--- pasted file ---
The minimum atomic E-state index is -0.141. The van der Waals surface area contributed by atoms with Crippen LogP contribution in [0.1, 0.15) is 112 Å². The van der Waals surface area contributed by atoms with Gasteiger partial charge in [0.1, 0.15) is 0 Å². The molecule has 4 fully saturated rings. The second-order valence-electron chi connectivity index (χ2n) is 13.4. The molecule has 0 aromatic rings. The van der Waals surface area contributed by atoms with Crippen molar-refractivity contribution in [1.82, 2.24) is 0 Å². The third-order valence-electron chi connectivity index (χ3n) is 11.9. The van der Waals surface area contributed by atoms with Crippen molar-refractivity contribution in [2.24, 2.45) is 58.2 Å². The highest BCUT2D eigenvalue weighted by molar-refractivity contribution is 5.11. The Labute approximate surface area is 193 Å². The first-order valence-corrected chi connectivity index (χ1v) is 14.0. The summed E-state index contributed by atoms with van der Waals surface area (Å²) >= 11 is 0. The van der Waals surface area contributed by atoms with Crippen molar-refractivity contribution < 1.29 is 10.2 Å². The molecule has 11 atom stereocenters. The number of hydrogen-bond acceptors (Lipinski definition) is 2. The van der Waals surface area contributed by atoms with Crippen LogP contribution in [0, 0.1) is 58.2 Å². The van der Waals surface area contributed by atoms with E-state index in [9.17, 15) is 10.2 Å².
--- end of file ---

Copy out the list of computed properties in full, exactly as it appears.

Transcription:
The minimum atomic E-state index is -0.141. The van der Waals surface area contributed by atoms with Crippen LogP contribution in [0.1, 0.15) is 112 Å². The van der Waals surface area contributed by atoms with Gasteiger partial charge in [0.1, 0.15) is 0 Å². The molecule has 4 fully saturated rings. The second-order valence-electron chi connectivity index (χ2n) is 13.4. The molecule has 0 aromatic rings. The van der Waals surface area contributed by atoms with Crippen molar-refractivity contribution in [1.82, 2.24) is 0 Å². The third-order valence-electron chi connectivity index (χ3n) is 11.9. The van der Waals surface area contributed by atoms with Crippen molar-refractivity contribution in [2.24, 2.45) is 58.2 Å². The highest BCUT2D eigenvalue weighted by molar-refractivity contribution is 5.11. The Labute approximate surface area is 193 Å². The first-order valence-corrected chi connectivity index (χ1v) is 14.0. The summed E-state index contributed by atoms with van der Waals surface area (Å²) >= 11 is 0. The van der Waals surface area contributed by atoms with Crippen molar-refractivity contribution < 1.29 is 10.2 Å². The molecule has 11 atom stereocenters. The number of hydrogen-bond acceptors (Lipinski definition) is 2. The van der Waals surface area contributed by atoms with Crippen LogP contribution in [0, 0.1) is 58.2 Å². The van der Waals surface area contributed by atoms with E-state index in [9.17, 15) is 10.2 Å².